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July 30, 2015

Film + EntertainmentReview | by Francesco Cerniglia


Gone are the days when Michael Douglas was a good actor, judging from his performance in Beyond The Reach. The seasoned thespian has a collection of fantastic films under his belt and it is surprising after watching this new one just why he decided to add it to his filmography.

He plays John Madec, a businessman with a hunting hobby who hires rookie tour guide Ben (Jeremy Irvine) for a field trip to hunt game in the Mojave desert. However something goes terribly wrong as Madec accidentally shoots an old prospector and wants to get away with it. When Ben insists that they must report the accident, Madec points his rifle at the boy and forces him to strip down to nothing other than his underwear, planning to leave him in the desert to die of dehydration and starvation.

The corrupt Madec wants to frame Ben for the murder and he’s obviously convinced the boy won’t survive in the desert but as he observes him from afar, Madec soon realizes that Ben is more resourceful than he thought and so engages in a sadistic man-hunt to finish him off.

Beyond The Reach has a 90s vibe with no CGI, letting the camera and the actors do all the work. Although that’s admirable, the film most certainly needed a way more solid script than the one it works with. The narrative is confusing to say the least. The beginning could be interpreted as a film about two lovers going their separate ways with Ben and his girlfriend physically going different directions. As the film progresses, a sort of road trip story with a father-like figure and a son-like character going into the wilderness and bonding together over their lives is also hinted until the film takes a new direction and seems to attempt a full-blown action/psychological thriller.


These two frequently used and exhausted narratives are completely turned on their heads as the events unfold in Beyond The Reach. It becomes a hunting trip gone-wrong within the first 20 minutes which results in Ben walking around the desert in nothing but his underwear.

Yet there’s no character development aside from a snippet of a back story to Ben who reveals both his parents have died. Unlike most films that give the audience a sense of foreboding towards the events to come, Beyond The Reach lacks a clear explanation of why these events are happening.

Intertextual links and references to other films can be very entertaining and the filmmaker does not fail to do so which did humour me for roughly five seconds. Instead of referencing a similar film such as one of Sergio Leone’s iconic scores from one of his Spaghetti Westerns, Michael Douglas’ character quotes the Pixar film Wall-E. Maybe it was an attempt to reinforce the isolation of the characters or maybe the director Jean-Baptiste Leonetti didn’t think things through when reading the script? I may not be a scriptwriter or film director yet it appears obvious to me the lack of a link between an action/psychological thriller and a Pixar animation that focuses on a robot.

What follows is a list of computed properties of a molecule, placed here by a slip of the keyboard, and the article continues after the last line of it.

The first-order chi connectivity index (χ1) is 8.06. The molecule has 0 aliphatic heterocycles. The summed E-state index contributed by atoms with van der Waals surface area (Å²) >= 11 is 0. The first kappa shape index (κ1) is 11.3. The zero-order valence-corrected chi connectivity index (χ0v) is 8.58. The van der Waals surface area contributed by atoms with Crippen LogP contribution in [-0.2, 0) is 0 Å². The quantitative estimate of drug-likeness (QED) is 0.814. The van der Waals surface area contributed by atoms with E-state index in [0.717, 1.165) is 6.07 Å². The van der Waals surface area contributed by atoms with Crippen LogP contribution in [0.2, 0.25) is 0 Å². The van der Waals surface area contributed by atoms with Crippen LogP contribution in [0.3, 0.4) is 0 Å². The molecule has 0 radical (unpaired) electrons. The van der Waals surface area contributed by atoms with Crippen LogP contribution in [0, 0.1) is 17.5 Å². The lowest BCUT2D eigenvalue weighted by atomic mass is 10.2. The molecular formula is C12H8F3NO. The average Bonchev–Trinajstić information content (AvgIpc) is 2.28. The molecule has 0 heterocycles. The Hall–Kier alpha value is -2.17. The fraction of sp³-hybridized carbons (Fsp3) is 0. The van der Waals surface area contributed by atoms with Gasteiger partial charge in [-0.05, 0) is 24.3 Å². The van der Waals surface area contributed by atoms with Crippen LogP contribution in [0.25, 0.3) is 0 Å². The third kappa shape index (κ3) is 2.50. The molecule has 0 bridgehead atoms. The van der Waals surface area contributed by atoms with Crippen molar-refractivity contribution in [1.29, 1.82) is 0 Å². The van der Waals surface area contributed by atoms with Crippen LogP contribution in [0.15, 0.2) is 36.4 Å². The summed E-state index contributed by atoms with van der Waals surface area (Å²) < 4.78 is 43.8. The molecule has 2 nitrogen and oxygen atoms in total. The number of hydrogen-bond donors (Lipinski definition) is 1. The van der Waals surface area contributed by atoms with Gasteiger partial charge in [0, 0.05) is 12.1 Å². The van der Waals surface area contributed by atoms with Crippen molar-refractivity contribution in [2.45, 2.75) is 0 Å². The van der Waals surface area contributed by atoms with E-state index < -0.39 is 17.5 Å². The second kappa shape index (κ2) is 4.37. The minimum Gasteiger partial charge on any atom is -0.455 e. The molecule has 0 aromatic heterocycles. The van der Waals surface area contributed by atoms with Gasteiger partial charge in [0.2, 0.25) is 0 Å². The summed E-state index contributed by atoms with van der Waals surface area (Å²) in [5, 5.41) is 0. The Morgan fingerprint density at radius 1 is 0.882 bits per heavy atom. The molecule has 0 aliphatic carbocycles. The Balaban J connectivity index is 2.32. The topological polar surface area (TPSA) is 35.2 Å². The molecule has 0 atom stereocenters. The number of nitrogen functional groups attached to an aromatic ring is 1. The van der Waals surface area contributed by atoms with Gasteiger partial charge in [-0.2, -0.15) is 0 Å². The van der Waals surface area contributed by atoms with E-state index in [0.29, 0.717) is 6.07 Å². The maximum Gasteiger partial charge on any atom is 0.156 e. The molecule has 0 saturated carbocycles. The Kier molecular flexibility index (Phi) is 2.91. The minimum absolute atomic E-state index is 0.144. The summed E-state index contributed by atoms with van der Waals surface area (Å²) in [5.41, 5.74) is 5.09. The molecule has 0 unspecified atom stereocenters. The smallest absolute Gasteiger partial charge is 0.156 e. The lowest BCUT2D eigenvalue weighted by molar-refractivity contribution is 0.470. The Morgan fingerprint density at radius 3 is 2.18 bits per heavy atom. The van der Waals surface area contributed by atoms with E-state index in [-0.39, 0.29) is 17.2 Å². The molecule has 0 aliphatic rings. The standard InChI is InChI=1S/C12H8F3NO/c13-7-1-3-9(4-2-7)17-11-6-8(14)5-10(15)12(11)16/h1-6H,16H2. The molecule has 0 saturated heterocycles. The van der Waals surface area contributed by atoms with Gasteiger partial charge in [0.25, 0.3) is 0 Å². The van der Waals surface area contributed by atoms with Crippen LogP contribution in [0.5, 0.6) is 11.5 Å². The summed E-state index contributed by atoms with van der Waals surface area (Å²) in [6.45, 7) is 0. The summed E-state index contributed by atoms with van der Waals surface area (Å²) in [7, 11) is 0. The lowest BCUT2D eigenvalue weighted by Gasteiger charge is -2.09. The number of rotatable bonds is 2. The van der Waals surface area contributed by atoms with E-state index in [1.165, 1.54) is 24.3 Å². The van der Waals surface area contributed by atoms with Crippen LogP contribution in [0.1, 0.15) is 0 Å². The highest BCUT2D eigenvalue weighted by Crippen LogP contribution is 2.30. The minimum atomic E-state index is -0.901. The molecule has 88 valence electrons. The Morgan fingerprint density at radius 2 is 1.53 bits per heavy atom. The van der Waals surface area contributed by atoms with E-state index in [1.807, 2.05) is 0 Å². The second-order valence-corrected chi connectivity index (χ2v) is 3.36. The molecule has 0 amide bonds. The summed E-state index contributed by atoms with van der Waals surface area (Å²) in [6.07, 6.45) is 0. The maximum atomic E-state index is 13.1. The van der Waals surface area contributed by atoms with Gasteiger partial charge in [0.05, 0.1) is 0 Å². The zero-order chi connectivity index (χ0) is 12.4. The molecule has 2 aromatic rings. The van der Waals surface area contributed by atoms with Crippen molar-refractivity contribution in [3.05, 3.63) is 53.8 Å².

The concept of humans against nature is an interesting point that the film brings up, however there are no realistic developments. Ben, for instance, walks in the scorching sun for nearly 24 hours without water or clothes and yet keeps managing to avoid death. Someone please tell me if this is possible?

As a big fan of nature and animals, I was immediately put-off at the thought of watching a film focussed around hunting but one thing that really stood out was actually the lack of wildlife. The only sign of any living creature besides the two men are vultures flying over Ben as he stumbles through the desert. I cannot say that I am an expert in what creatures live in the American desert but I am positive there are some. Maybe the director was reinforcing the idea that Ben was the thing being hunted and not the hunter anymore but still a shot of a snake or some living animal would have created more realism.

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When you think the film is over, it actually carries on for another ten minutes with what tries to be a shoot-out but ends with an anti-climax which was expected and does not provide anything that would have made the film better towards the ending.

Yet among this negative feedback it’s worth mentioning how Beyond The Reach offers some truly beautiful shots of the landscape which reinforce the idea of isolation and how far away the characters are from civilisation. Plus, if you’re remotely interested in seeing Jeremy Irvine wearing nothing but his underwear for most of the running time, then this is the film for you.

Beyond The Reach is released in UK cinemas on July 31st

Steven Brown